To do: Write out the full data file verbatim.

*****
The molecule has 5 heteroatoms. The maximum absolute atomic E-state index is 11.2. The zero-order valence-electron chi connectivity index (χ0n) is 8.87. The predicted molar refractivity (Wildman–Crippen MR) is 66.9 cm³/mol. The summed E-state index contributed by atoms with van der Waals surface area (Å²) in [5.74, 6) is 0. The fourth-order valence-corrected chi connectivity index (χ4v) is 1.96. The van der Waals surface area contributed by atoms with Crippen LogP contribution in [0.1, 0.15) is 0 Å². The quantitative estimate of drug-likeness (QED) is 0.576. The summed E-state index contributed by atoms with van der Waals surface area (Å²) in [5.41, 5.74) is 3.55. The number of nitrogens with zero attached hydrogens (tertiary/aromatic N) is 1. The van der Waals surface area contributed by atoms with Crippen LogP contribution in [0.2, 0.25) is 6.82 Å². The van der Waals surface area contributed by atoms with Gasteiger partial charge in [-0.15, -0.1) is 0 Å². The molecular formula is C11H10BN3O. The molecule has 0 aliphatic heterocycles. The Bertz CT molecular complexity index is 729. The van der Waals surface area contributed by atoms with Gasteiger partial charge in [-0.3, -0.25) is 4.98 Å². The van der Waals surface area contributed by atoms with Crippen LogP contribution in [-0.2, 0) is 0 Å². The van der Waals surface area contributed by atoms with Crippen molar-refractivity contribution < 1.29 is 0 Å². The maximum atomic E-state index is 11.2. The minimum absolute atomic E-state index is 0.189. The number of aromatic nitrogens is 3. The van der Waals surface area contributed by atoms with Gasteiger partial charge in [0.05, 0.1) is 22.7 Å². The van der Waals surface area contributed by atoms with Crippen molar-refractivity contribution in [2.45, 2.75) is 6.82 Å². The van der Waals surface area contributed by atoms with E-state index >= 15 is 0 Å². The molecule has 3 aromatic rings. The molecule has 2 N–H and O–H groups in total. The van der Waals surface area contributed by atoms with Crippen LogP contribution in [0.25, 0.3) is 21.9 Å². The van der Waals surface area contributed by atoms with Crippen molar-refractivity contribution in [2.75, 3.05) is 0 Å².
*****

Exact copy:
The molecule has 5 heteroatoms. The maximum absolute atomic E-state index is 11.2. The zero-order valence-electron chi connectivity index (χ0n) is 8.87. The predicted molar refractivity (Wildman–Crippen MR) is 66.9 cm³/mol. The summed E-state index contributed by atoms with van der Waals surface area (Å²) in [5.74, 6) is 0. The fourth-order valence-corrected chi connectivity index (χ4v) is 1.96. The van der Waals surface area contributed by atoms with Crippen LogP contribution in [0.1, 0.15) is 0 Å². The quantitative estimate of drug-likeness (QED) is 0.576. The summed E-state index contributed by atoms with van der Waals surface area (Å²) in [5.41, 5.74) is 3.55. The number of nitrogens with zero attached hydrogens (tertiary/aromatic N) is 1. The van der Waals surface area contributed by atoms with Crippen LogP contribution in [0.2, 0.25) is 6.82 Å². The van der Waals surface area contributed by atoms with Gasteiger partial charge in [-0.15, -0.1) is 0 Å². The molecular formula is C11H10BN3O. The molecule has 0 aliphatic heterocycles. The Bertz CT molecular complexity index is 729. The van der Waals surface area contributed by atoms with Gasteiger partial charge in [-0.3, -0.25) is 4.98 Å². The van der Waals surface area contributed by atoms with Crippen LogP contribution in [-0.2, 0) is 0 Å². The van der Waals surface area contributed by atoms with Crippen molar-refractivity contribution < 1.29 is 0 Å². The maximum atomic E-state index is 11.2. The minimum absolute atomic E-state index is 0.189. The number of aromatic nitrogens is 3. The van der Waals surface area contributed by atoms with Gasteiger partial charge in [0.05, 0.1) is 22.7 Å². The van der Waals surface area contributed by atoms with Crippen molar-refractivity contribution in [2.45, 2.75) is 6.82 Å². The van der Waals surface area contributed by atoms with E-state index >= 15 is 0 Å². The molecule has 3 aromatic rings. The molecule has 2 N–H and O–H groups in total. The van der Waals surface area contributed by atoms with Crippen LogP contribution in [0.25, 0.3) is 21.9 Å². The van der Waals surface area contributed by atoms with Crippen molar-refractivity contribution in [2.75, 3.05) is 0 Å².